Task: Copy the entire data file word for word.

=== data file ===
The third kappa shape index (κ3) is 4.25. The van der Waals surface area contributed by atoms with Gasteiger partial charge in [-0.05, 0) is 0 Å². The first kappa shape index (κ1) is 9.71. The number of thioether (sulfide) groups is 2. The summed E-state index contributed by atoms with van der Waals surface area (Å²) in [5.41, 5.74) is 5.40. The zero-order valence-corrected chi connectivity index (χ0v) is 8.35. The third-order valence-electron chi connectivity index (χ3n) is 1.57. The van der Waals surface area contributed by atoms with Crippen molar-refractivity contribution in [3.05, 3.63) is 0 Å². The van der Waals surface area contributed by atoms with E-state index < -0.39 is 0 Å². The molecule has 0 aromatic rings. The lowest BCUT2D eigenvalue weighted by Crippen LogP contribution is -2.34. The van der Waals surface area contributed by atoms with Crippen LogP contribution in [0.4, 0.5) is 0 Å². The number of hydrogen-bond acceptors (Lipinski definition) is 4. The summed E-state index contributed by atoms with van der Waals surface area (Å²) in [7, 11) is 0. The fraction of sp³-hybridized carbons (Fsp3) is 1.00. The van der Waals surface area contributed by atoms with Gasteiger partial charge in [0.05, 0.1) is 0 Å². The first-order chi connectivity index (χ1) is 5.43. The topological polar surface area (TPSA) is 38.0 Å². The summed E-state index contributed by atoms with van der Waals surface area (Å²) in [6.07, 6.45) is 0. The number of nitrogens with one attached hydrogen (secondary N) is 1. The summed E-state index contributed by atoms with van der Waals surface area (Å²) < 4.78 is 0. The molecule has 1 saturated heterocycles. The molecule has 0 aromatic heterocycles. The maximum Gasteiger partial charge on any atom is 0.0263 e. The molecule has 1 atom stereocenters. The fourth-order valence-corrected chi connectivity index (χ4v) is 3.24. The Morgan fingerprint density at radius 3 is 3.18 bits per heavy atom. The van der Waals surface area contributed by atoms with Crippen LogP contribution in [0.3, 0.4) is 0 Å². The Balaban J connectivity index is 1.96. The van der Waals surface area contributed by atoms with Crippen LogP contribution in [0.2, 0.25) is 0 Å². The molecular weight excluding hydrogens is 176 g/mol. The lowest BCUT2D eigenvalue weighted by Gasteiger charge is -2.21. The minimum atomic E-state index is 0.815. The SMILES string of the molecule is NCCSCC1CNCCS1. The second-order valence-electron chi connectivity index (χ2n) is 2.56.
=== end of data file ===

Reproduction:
The third kappa shape index (κ3) is 4.25. The van der Waals surface area contributed by atoms with Gasteiger partial charge in [-0.05, 0) is 0 Å². The first kappa shape index (κ1) is 9.71. The number of thioether (sulfide) groups is 2. The summed E-state index contributed by atoms with van der Waals surface area (Å²) in [5.41, 5.74) is 5.40. The zero-order valence-corrected chi connectivity index (χ0v) is 8.35. The third-order valence-electron chi connectivity index (χ3n) is 1.57. The van der Waals surface area contributed by atoms with Crippen molar-refractivity contribution in [3.05, 3.63) is 0 Å². The van der Waals surface area contributed by atoms with E-state index < -0.39 is 0 Å². The molecule has 0 aromatic rings. The lowest BCUT2D eigenvalue weighted by Crippen LogP contribution is -2.34. The van der Waals surface area contributed by atoms with Crippen LogP contribution in [0.4, 0.5) is 0 Å². The number of hydrogen-bond acceptors (Lipinski definition) is 4. The summed E-state index contributed by atoms with van der Waals surface area (Å²) in [7, 11) is 0. The fraction of sp³-hybridized carbons (Fsp3) is 1.00. The van der Waals surface area contributed by atoms with Gasteiger partial charge in [0.05, 0.1) is 0 Å². The first-order chi connectivity index (χ1) is 5.43. The topological polar surface area (TPSA) is 38.0 Å². The summed E-state index contributed by atoms with van der Waals surface area (Å²) in [6.07, 6.45) is 0. The number of nitrogens with one attached hydrogen (secondary N) is 1. The summed E-state index contributed by atoms with van der Waals surface area (Å²) < 4.78 is 0. The molecule has 1 saturated heterocycles. The molecule has 0 aromatic heterocycles. The maximum Gasteiger partial charge on any atom is 0.0263 e. The molecule has 1 atom stereocenters. The fourth-order valence-corrected chi connectivity index (χ4v) is 3.24. The Morgan fingerprint density at radius 3 is 3.18 bits per heavy atom. The van der Waals surface area contributed by atoms with Crippen LogP contribution in [0.3, 0.4) is 0 Å². The Balaban J connectivity index is 1.96. The van der Waals surface area contributed by atoms with Crippen LogP contribution in [0.2, 0.25) is 0 Å². The molecular weight excluding hydrogens is 176 g/mol. The lowest BCUT2D eigenvalue weighted by Gasteiger charge is -2.21. The minimum atomic E-state index is 0.815. The SMILES string of the molecule is NCCSCC1CNCCS1. The second-order valence-electron chi connectivity index (χ2n) is 2.56.